ATB Classic puts mental health at the forefront of tournament
This year’s ATB Classic golf tournament drives better mental health support for golfers and Albertans alike
By Angelique Rodrigues 7 October 2021 4 min read
When Simone Biles opted out of the women's gymnastics team event at the Tokyo Olympics, it changed the conversation around athletes' mental health. Her courage created a ripple effect that is impacting the way we talk about mental health in professional sports.
Inspired by this new dialogue, ATB added something new to this year’s ATB Financial Classic 2021 tournament to support the players themselves: a subscription to the easy to access, affordable therapy platform Inkblot, for every player in the tournament.
"Together with ATB, Inkblot offered three hours of counselling support to every athlete in the tournament, and afterwards the opportunity to pay for additional counselling at rates that are half the national rates," said Marion Yoshida, Chief Revenue Officer for the Canadian therapy platform.
"They're able to book sessions from 90 mins to 30 mins—which helps in terms of accessibility and is really conducive to the busy schedules of these athletes."
For Albertan golfer Jared du Toit, this year's ATB Financial Classic tournament champ, this was a surprising first.
"I've been playing golf for a while and I've never seen anything like that [supplied by a tournament]," said du Toit, who took home the coveted title and the $18,000 first-place prize.
"It's a really good idea and a really great resource for a lot of guys to use."
ATB has been involved with PGA Tour Canada as a partner for the last 25 years. The ATB Classic tournament is one stop on the Mackenzie Tour—which tees players up to go on to the PGA tour. It's also a fundraiser and the dollars raised this year will go directly to the Canadian Mental Health Association (CMHA).
According to the CMHA, in any given year, one in five Canadians will experience a mental health episode or illness. Mental health support continues to be underfunded and Albertans face long wait times for support services.
Add to that the additional pressure of competing at a high-level and it's not surprising a greater percentage of athletes deal with mental health disorders than those in the general population.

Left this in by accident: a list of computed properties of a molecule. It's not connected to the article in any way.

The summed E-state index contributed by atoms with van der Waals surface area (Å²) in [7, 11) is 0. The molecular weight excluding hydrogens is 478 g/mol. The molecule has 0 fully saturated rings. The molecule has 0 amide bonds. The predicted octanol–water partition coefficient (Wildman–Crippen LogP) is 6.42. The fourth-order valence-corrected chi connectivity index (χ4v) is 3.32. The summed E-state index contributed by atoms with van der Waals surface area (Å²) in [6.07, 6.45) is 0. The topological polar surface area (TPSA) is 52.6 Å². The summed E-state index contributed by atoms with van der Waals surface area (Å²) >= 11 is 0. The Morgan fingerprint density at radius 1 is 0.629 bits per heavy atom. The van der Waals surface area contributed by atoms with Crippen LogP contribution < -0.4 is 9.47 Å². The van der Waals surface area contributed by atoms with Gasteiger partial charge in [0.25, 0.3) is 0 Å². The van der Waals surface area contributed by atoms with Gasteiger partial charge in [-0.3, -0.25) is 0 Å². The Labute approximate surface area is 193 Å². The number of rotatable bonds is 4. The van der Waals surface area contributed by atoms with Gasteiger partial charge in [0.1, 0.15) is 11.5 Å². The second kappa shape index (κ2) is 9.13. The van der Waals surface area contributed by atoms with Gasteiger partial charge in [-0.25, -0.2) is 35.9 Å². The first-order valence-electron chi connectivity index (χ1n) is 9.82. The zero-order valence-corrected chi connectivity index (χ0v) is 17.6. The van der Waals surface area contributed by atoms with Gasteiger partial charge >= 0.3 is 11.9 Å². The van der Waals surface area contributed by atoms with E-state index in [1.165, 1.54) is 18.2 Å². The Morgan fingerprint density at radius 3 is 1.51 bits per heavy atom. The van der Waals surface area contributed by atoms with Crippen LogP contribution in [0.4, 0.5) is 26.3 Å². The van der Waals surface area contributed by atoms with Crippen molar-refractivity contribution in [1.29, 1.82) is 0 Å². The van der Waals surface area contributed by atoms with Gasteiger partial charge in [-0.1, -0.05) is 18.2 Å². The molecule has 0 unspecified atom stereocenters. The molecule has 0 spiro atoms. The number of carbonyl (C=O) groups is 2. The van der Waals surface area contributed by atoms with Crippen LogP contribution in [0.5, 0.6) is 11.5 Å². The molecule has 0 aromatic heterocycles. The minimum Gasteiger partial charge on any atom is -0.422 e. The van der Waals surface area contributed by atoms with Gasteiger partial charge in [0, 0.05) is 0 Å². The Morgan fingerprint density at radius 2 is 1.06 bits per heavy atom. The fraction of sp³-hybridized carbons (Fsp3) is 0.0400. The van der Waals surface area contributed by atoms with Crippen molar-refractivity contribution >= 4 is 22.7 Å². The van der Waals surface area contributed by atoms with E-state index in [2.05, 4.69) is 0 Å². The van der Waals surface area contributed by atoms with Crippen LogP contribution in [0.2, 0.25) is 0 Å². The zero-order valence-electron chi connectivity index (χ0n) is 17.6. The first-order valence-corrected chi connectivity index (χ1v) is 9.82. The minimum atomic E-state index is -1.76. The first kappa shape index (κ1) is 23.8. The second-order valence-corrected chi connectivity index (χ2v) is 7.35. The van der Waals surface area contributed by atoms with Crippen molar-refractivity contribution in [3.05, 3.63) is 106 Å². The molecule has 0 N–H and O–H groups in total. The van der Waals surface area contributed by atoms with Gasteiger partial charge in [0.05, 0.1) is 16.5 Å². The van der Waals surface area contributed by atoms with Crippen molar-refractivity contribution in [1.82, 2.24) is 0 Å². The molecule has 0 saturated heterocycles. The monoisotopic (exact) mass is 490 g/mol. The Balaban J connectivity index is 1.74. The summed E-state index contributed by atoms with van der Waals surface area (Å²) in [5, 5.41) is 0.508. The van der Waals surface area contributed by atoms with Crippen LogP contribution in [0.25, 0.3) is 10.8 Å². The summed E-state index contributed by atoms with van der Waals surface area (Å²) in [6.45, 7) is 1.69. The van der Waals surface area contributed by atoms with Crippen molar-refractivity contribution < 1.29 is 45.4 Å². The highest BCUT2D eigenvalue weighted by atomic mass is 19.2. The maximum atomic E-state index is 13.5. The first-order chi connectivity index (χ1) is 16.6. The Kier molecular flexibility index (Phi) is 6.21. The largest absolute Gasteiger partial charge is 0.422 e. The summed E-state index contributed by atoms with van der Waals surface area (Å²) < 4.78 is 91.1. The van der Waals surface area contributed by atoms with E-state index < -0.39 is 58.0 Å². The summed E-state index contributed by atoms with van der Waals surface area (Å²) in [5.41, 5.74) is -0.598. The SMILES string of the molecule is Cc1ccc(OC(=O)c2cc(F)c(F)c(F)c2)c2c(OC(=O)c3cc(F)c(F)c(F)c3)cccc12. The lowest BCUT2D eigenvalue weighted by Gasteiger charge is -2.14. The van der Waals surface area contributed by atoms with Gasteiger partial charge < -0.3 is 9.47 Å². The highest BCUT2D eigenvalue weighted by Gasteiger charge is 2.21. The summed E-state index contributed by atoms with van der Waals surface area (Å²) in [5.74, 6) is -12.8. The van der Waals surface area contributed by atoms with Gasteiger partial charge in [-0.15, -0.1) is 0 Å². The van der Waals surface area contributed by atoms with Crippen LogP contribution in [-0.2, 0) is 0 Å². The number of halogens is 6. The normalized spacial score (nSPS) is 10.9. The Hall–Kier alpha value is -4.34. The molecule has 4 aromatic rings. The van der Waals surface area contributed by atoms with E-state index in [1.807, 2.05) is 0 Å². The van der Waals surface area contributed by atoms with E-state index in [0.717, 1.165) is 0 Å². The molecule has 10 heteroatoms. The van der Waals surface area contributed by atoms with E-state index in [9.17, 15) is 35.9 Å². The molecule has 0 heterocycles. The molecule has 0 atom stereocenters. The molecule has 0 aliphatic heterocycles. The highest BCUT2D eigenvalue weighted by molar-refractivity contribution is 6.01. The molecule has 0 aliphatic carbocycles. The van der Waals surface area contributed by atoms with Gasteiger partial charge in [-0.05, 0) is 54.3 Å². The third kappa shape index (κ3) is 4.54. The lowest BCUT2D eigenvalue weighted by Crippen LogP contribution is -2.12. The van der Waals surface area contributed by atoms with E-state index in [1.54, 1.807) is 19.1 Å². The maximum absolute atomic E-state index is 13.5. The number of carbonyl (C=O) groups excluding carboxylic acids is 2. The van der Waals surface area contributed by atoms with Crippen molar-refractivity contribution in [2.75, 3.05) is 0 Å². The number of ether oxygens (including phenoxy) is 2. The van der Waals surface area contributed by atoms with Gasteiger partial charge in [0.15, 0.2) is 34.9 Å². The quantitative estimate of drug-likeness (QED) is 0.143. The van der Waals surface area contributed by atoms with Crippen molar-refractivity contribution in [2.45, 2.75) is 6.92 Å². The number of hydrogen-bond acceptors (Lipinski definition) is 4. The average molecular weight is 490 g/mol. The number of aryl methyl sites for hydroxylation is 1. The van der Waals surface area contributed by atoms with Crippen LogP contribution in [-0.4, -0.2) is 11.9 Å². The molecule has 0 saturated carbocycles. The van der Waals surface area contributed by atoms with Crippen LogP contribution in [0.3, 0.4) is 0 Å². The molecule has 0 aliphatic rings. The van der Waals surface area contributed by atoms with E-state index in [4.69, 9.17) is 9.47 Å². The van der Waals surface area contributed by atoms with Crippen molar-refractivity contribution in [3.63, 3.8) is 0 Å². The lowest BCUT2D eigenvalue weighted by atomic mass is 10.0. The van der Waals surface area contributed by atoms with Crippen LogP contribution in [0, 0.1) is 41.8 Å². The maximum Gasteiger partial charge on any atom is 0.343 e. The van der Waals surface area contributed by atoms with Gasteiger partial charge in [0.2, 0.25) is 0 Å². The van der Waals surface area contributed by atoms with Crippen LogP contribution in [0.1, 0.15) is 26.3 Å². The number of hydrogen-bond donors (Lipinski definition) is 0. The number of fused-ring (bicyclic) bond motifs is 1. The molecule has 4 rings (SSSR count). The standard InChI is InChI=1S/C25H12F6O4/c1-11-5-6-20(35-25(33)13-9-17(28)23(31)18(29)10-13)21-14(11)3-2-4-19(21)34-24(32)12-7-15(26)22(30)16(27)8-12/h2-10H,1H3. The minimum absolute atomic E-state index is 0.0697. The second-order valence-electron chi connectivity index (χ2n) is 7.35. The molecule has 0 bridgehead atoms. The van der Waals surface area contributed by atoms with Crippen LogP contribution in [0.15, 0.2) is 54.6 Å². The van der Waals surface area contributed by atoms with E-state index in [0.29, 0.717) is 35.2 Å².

But what are those pressures for professional golfers? Du Toit explained there are a variety of stressors, from shouldering their families expectations and realizing longtime PGA tour dreams, to simply making ends meet.
"In professional golf, everything is earned. The tournament has a purse—you eat what you kill in that sense," said du Toit. "So, if you don't make any money, then you're kind of struggling. You see it all the time with guys. They get in a bad rhythm and it's tough to get out of."
Along with the pressure to perform, athletes often experience a number of other mental health challenges, including sleep disorders and anxiety. That's why Yoshida says it's critical they have access to mental health support and resources.
"The athletes who spoke up about mental health recently, like Simone Biles, have created space for others to speak about it," said Yoshida, adding that historically athletes are loath to share when their mental acuity is jeopardized.
"That's why private, flexible access to care can encourage players to get help."
Moving the needle... slowly
Recently, discussions around mental illness seem to be more common in golf. High-profile players like Bubba Watson and Andrew Johnston have opened up about their lives in the game and the anxiety, depression and isolation that comes with it.
"Obviously golf is different from a lot of sports. It's an individual sport—you're out there by yourself. You don't really have anyone to rely on—it's yourself and your score," said du Toit, adding that can be painfully apparent when you aren't on the leaderboard.
"A friend of mine had a great saying: 'It’s a pretty lonely game when you're playing bad.'"
It's a tough reality, and while there does seem to be greater willingness among the golfers to admit to needing help, du Toit says the age-old stigmas aren't quite shaken off yet.
"It's still a little bit taboo for guys to talk about it too much but it's come a long way," said du Toit.
So what's stopping it from becoming the norm? du Toit says few athletes feel comfortable reaching out for help without risking their reputation.
He hopes more tournaments can begin offering resources and advancing the dialogue around mental health for current, and future, players.
ATB's President and CEO Curtis Stange says he's very proud of the tournament's approach this year and extremely supportive of the Inkblot program, which is also in place for all ATB team members to access.
"Reducing the stigma around mental illness and improving the resources available to those struggling are important to the overall health of our communities," said Stange.
"We knew coming out of last year that these players had been facing additional stress—and we are thrilled to raise both awareness and funding for such an important cause."
In addition to offering therapy to the players, ATB Financial Classic 2021 raised more than $40,000 for the Canadian Mental Health Association (CMHA). Learn more about Inkblot Therapy and its accessible app here.
Inkblot is on a mission to improve your mental health at home, at work and beyond. We offer accessible, affordable and effective digital mental health solutions for individuals and organizations that care. With secure virtual counselling, personalized therapist matching services and digital-first employee wellness programs, we’re helping over a million people start feeling better without the wait.